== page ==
Should You Seek Diagnosis?
When an individual begins to understand AS, and consider it possibly
affecting either himself/herself or someone he/she loves, the question
becomes whether or not to seek diagnosis. There is no easy answer to
that question. Remember that this analysis will be based on the
situation in Central Oregon in the United States in 2003. If these
criteria does not equate to your situation, your analysis and decision
might be very different.
There are very few professionals anywhere who really know
and understand AS and the full ASD spectrum. It is a new field, and the
education process has not incorporated it into the training necessary
for degrees. It is too new to be other than a cursory mention in
textbooks—and there are just too few knowledgeable professionals to
instruct classes in it (especially if the training was obtained here in
Oregon). So your first question might be “how much am I willing to
spend to find out if it is AS?” If you have a limited budget, that
might be your answer. At this time it is very difficult to get any
insurance company to help pay for identifications of ASD or AS. In
addition, very few insurance companies will pay for the therapies that
AS or ASD might find helpful. It is best to start with the public
programs that are available to help all citizens rather than just
starting out on your own. Remember that the education department, and
all the individual governmental agencies (e.g. SSI, DD, Mental Health,
etc) will want to run their own tests, and none of them will accept the
medical diagnosis carte-blanche.
No matter what your age your first call should be on the
Central Oregon Family Resource Center (www.frconline.org).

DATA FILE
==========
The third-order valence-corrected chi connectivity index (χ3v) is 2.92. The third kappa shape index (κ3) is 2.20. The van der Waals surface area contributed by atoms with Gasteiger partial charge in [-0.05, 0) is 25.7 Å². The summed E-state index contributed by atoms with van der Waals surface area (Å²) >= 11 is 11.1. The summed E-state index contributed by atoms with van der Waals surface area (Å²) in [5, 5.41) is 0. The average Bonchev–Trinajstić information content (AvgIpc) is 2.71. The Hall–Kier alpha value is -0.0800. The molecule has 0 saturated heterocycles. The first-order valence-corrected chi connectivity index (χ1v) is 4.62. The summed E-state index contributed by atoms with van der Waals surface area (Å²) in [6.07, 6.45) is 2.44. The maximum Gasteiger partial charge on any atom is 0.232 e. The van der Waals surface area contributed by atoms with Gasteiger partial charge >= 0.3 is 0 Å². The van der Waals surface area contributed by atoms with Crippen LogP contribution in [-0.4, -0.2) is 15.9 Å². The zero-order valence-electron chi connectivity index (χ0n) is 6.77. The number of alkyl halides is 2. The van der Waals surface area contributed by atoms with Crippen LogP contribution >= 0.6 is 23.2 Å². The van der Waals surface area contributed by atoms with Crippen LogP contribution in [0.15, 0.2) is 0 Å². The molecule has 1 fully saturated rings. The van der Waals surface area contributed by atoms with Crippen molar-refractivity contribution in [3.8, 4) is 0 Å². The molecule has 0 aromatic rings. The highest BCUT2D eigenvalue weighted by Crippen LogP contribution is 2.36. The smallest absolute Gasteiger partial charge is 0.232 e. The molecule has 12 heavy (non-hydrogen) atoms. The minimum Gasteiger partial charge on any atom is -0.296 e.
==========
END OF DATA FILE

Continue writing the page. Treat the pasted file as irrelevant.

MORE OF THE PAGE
This agency has a wonderful directory and willing staff to help you find
whom you should contact, and how to reach them.
If you have a preschooler and are concerned about AS, please be aware
that early diagnosis, and intervention programs have proved highly
successful. There are many different programs available for children
from birth to 5 years old, as well as programs to aid parents of that
age group. Not all of them are designed for a child with developmental
problems, so you will need to really find out about the programs before
committing your time and effort to them.
For a school-aged child, contact your local school even if
you are home schooling your student. You as parent can request
evaluation for your child. Be very clear in stating what you want. By
the rules of the Oregon Department of Education (ODE), there are 4
criteria that must ALL be met before a child can be recommended for
further testing. From the ODE website, this criteria is:
Autism - A developmental disability typically affecting the
processing, integrating, and organizing of information that
significantly impacts communication, social interaction,
functional skills, and educational performance. Essential
features, generally appearing during the first three years,
(A) Inconsistencies or discrepancies in the development of
physical, language, social, or cognitive skills;
(B) Unusual responses to sensory information;
(C) Impaired verbal/nonverbal language or social
(D) Impaired ability to relate to people or the environment.
The term does not apply if a child's educational performance
is adversely affected primarily because the child has a
serious emotional disturbance. However, a child who
qualifies for special education under the category of autism
may also have a serious emotional disturbance as a secondary
disability if the child meets the criteria under serious
If you are an adult, or concerned about an adult, there are many
different agencies that might be able to help you. At the present time,
your most assistance might come from contacting the Vocational
Rehabilitation Division of the State of Oregon. But, this is a rapidly
expanding and changing field.
No matter what the age of the ASPIE in your life, you will
find that attending a local support group will give you additional
insight and information that you will be unable to obtain simply from
books. The Special Needs Resource Center at the Alyce Hatch Center is
available for anyone to access books, printed material, and computer
information on any disabilities, developmental delays, and educational
needs of anyone with special needs, and AS is definitely included. The
Special Needs Resource Center is free to all who want to use it. In
addition, there are many chat groups and information sites on the
Internet that might help you.